Category Archives: Business and Financial

Farmers Have One Month to Decide Whether to Stay in Syngenta Litigation

Farmers are receiving a lot of attention from law firms these days, from video mailers to offers of free consultations, dinners, hats and more.  The purpose of these marketing efforts is to entice farmers away from participating in the current class action lawsuit against Syngenta.  Law firms want farmers to exclude themselves from the class action litigation and participate in individual lawsuits their firms would bring against Syngenta.  With a deadline of April 1 looming, farmers must decide whether to remain in or step away from the class action lawsuit.

The class action lawsuit, known as “In re Syngenta AG MIR162 Corn Litigation,” is pending before the U.S. District Court in Kansas.  It is one of two major lawsuits regarding corn rejected by China in 2013 because China had not yet approved Syngenta’s Duracade and Viptera brands of genetically-modified corn.  The lawsuit consolidated hundreds of similar federal court cases that all claimed that Syngenta should be liable for the drop in corn prices that followed China’s rejections because Syngenta stated that it had obtained all necessary regulatory approvals for Duracade and Viptera, but instead released the seed before receiving China’s approval.

Class Certification

Last September, the court certified the litigation as a class action lawsuit, which allows the case to commence on behalf of all class members.  Any farmer that fits within the class definitions is automatically included in the lawsuit and does not have to pursue individual litigation against Syngenta.  The court established a nationwide class of “producers,” defined as any person or entity listed as a producer on an FSA-578 form filed with the USDA who priced corn for sale after November 18, 2013 and who did not purchase Viptera or Duracade corn seed (farmers who used Syngenta’s seed have different legal claims).  The nationwide class is for producers bringing claims under federal law.  The court also certified eight state classes for producers bringing claims under state laws, including Ohio.  Syngenta appealed the class certification, but the Tenth District Court of Appeals denied the appeal.

Ohio farmers who fit the definition of “producers” are now automatically members of both the nationwide and Ohio classes.  This means that every Ohio producer can receive a share of any award or settlement that results from the litigation, with required documentation.  However, Ohio producers may choose to exclude themselves from or “opt out” of their classes and bring their own individual actions against Syngenta.  The district court required attorneys for the class action suit to notify all potential producers of the lawsuit and of a producer’s right to be excluded from the litigation.   A producer must send an exclusion request by April 1, 2017, following the process for exclusion stated in the court’s order, available here.

Pros and Cons of Staying in the Class

A major benefit of remaining in the class action lawsuit is convenience.  Class members in the lawsuit have no responsibility for the proceedings, which falls upon the attorneys who represent the entire class.  However, convenience comes at the cost of deferring decision making authority and losing a share of the award or settlement to court-ordered attorney fees, although class members may file objections to such decisions.  Exclusion from the class gives producers freedom to pursue their own actions, which will likely lead to a stronger role in decision making and the ability to negotiate attorney fees.  Exclusion also allows a farmer who may not agree with the litigation on principal to dissociate from the lawsuit.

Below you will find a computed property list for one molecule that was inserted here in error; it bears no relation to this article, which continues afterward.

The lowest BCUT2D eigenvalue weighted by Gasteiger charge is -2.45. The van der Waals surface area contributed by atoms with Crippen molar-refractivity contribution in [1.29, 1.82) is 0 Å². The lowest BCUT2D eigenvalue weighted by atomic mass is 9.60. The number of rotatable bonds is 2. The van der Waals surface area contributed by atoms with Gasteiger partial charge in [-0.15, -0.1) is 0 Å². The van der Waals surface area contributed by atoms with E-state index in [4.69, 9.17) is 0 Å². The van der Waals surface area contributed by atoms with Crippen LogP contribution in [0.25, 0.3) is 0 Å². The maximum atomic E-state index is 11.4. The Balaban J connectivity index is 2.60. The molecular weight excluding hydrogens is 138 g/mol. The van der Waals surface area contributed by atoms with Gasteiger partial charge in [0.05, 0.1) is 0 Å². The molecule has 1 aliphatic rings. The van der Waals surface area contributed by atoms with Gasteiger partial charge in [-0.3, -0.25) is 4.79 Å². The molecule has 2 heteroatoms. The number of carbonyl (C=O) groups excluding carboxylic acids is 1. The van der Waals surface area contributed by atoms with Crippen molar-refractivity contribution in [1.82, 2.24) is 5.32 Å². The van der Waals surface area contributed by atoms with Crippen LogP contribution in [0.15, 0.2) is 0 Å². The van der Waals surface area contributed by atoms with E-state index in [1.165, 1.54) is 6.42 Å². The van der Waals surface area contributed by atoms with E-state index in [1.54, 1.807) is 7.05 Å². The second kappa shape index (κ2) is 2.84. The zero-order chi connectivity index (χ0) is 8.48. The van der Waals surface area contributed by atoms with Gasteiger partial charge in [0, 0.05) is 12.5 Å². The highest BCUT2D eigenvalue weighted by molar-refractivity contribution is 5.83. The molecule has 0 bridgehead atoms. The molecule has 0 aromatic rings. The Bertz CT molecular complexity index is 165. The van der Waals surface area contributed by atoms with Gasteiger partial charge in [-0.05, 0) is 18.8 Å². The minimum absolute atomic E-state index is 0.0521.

What’s Next?

The court has scheduled “bellwether” cases in the lawsuit, which will go to trial in June.  Bellwether cases are chosen to be representative of the class.  Allowing these cases to go to trial gives an indication of how the litigation will play out—the strength of each side, how juries react and how the law applies to the situation.   Upon completion of the bellwether cases, both sides should be better able to decide whether to settle the lawsuit or continue with litigation.

The U.S. District Court’s website for the Syngenta class action lawsuit is http://www.ksd.uscourts.gov/syngenta-ag-mir162-corn-litigation/

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New Law Increases Access to Ohio Small Claims Court

The Ohio General Assembly has enacted a law that raises the monetary limit for cases handled through Ohio’s small claims court system.  To read this post, visit our new blog site at http://aglaw.osu.edu/blog.

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Ohio Creates New “Farm Winery” Liquor Permit

Governor Kasich has signed legislation to create a new “Ohio Farm Winery Liquor Permit.” To read this post, visit our new blog site at http://aglaw.osu.edu.

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OSU Extension to Offer Farmland Leasing Workshops in February

Ohio State University Extension will offer four Farmland Leasing Workshops throughout Ohio next month.  The three hour workshops will include topics of interest to both landowners and farm operators, such as factors affecting leasing options and rental rates, analyzing rent survey data and legal requirements and provisions for farm leases.  To read this post, visit our new website at aglaw.osu.edu/blog.

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Webinar will Help Attorneys Guide Clients through the New Farm Bill